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Intest Res. 2015;13(4):364-364
Publication date (electronic) : 2015 October 15
doi :
1Department of Gastroenterology, University of Ulsan College of Medicine, Asan Medical Center, Seoul, Korea.
2Department of Applied Statistics, Gachon University, Seongnam, Korea.
Correspondence to Dong-Hoon Yang, Department of Gastroenterology, Asan Medical Center, University of Ulsan College of Medicine, 88 Olympic-ro 43-gil, Songpa-gu, Seoul 05505, Korea. Tel: +82-2-3010-5809, Fax: +82-2-3010-6517,
Received 2015 September 08; Revised 2015 September 15; Accepted 2015 September 15.

We would like to express our gratitude to Dr. Kang for his interest and comments.1 Our study was prompted by curiosity over whether objective evaluation of rectal effluent by using photographic examples would improve prediction of the quality of a bowel preparation.2 As Dr. Kang pointed out, our study has several limitations. First, it is difficult to apply in actual practice. Patients would be inconvenienced by having to remember the extent of the last three rectal effluents, and physicians would have the difficult task of educating patients, assessing total points, and determining the necessity of an additional preparation. However, as Fatima et al. reported, there is some agreement between the patient's description of rectal effluent and the bowel preparation quality.3 In our study as well, the score of the last rectal effluent did not differ between two groups (1.41±0.56 in the optimal group and 1.61±0.72 in the suboptimal group, P=0.111). Therefore, we made the effort to assist patients in evaluating their last three rectal effluents. We agree with Dr. Kang that the method is complicated and difficult to apply to the general population. Second, there is ambiguity in the photographic examples, especially between B, C, and D. The number of photographs may be narrowed down from five examples to four, to reduce this ambiguity. However, the main point of our study is that photographic examples may enhance the predictive value of a bowel preparation by using rectal effluent. Lastly, considering the cost of colonoscopy and difficulty for a patient to undergo reexamination, setting a cut-off point at higher sensitivity for detection of a suboptimal preparation could be more important than the specificity. When we set the cutoff point at 11, the sensitivity, specificity, positive predictive value, and negative predictive value would be 4.5%, 100%, 100%, and 69.1%, respectively. However, only 2 of 44 patients showing suboptimal bowel preparation were rectal effluent score ≥11. This means that changing cut-off point to maximize the specificity may increase unnecessary trials of colonoscopic examinations for the patients whose actual bowel preparation status is very likely to be suboptimal. Moreover, when we conducted receiver operating characteristic analysis, the value under the curve for discriminating a suboptimal bowel preparation was only 0.608, which is not an acceptable value for clinical use. We believe that a better method should be investigated for prediction of suboptimal bowel preparation in the future.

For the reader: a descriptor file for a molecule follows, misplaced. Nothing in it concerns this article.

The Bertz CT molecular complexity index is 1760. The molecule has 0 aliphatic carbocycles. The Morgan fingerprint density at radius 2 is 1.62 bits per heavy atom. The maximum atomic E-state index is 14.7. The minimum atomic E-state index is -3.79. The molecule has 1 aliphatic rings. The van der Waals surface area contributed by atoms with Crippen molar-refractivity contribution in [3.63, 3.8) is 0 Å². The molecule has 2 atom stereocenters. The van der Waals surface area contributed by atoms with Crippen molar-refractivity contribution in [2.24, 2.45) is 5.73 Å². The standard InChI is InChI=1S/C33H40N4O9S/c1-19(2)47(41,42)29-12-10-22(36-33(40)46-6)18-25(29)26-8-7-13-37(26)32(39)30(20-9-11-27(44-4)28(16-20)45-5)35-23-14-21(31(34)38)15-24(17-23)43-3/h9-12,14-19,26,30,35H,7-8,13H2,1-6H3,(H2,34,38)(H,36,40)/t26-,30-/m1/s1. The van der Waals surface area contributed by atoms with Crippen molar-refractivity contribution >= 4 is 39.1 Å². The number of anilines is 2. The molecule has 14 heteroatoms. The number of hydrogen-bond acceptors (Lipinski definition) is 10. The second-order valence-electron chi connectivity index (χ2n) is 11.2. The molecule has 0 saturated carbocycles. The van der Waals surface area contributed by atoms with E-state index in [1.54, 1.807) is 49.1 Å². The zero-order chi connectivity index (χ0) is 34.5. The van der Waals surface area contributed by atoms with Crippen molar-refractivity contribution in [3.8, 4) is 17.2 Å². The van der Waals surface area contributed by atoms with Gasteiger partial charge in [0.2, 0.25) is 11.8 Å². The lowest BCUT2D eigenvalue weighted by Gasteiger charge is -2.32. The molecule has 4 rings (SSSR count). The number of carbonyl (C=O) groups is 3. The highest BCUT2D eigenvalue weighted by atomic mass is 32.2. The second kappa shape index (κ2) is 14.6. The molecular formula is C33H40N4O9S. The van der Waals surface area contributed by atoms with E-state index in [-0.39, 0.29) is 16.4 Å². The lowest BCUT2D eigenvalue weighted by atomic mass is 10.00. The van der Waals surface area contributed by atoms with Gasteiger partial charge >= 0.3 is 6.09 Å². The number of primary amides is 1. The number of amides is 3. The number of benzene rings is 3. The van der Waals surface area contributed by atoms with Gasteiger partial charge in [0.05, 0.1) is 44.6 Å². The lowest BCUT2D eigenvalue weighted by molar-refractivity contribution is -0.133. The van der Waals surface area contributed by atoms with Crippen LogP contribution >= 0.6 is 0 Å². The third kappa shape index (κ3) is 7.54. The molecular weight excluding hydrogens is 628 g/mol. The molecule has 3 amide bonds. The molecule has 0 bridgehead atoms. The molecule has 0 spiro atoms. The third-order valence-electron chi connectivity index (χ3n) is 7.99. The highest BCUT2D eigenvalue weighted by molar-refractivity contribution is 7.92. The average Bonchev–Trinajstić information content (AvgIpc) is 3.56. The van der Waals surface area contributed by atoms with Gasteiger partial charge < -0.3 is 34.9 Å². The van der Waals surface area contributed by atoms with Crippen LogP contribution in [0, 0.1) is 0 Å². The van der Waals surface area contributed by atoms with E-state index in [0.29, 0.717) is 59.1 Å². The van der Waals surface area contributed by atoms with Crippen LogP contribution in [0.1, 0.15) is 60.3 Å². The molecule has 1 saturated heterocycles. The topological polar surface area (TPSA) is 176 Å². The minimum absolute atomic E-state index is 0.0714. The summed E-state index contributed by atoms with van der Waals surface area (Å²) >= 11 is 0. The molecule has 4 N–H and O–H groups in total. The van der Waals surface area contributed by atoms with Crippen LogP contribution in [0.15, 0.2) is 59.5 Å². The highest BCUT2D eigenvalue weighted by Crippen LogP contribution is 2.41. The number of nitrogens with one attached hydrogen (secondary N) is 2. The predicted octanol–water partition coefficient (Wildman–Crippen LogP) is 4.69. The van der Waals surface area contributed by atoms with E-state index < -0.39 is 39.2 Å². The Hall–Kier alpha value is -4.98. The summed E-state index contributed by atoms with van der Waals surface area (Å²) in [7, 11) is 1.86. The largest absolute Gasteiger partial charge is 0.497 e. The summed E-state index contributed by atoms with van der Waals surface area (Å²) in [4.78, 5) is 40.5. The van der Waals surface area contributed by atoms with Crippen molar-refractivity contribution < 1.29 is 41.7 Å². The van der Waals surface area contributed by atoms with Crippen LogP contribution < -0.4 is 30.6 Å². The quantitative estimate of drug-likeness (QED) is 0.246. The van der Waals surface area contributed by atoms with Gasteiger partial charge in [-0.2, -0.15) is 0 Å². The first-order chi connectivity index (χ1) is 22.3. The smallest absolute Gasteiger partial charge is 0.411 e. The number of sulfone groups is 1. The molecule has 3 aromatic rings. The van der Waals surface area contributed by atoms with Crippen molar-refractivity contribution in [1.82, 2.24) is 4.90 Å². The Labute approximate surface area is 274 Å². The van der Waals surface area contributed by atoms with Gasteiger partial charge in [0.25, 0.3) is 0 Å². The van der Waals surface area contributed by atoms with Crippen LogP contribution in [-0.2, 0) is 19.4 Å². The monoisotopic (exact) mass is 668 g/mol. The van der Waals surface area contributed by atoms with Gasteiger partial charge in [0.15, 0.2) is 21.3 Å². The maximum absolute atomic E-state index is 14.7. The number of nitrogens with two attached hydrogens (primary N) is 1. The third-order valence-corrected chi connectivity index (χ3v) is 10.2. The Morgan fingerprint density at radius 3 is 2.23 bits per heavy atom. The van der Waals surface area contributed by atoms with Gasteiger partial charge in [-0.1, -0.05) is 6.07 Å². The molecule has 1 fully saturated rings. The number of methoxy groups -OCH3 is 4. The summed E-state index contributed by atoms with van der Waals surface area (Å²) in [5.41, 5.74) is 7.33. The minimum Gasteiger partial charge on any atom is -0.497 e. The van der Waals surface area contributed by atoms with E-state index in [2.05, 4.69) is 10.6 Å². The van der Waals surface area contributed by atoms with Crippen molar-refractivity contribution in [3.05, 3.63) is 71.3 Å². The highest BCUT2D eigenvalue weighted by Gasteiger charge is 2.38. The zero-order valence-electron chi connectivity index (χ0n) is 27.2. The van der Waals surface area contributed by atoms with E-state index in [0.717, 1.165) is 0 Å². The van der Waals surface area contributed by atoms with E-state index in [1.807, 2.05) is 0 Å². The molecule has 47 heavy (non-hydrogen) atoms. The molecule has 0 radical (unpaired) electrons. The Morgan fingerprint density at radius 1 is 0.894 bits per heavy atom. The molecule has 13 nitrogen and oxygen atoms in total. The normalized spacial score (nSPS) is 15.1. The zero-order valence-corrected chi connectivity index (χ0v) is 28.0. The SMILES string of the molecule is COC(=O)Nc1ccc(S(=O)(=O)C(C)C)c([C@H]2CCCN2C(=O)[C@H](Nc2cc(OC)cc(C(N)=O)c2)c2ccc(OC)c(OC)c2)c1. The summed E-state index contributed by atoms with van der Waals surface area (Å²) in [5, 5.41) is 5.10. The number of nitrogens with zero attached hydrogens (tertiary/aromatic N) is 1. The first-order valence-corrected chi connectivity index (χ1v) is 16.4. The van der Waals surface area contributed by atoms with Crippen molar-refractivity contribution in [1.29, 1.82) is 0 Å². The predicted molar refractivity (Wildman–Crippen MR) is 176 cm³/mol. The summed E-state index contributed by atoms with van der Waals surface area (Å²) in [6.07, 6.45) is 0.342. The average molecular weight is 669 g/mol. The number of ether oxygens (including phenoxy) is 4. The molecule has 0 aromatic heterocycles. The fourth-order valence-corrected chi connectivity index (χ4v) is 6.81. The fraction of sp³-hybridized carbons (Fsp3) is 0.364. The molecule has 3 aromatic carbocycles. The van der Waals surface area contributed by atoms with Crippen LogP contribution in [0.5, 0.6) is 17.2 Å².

Financial support: None.

Conflict of interest: None.


1. Kang HW. Patient description of rectal effluents with photographic examples as a predictive indicator for the quality of bowel preparation. Intest Res 2015;13:362–363.
2. So H, Boo SJ, Seo H. Patient descriptions of rectal effluents may help to predict the quality of bowel preparation with photographic examples. Intest Res 2015;13:153–159. 25932000.
3. Fatima H, Johnson CS, Rex DK. Patients' description of rectal effluent and quality of bowel preparation at colonoscopy. Gastrointest Endosc 2010;71:1244–1252. 20362286.

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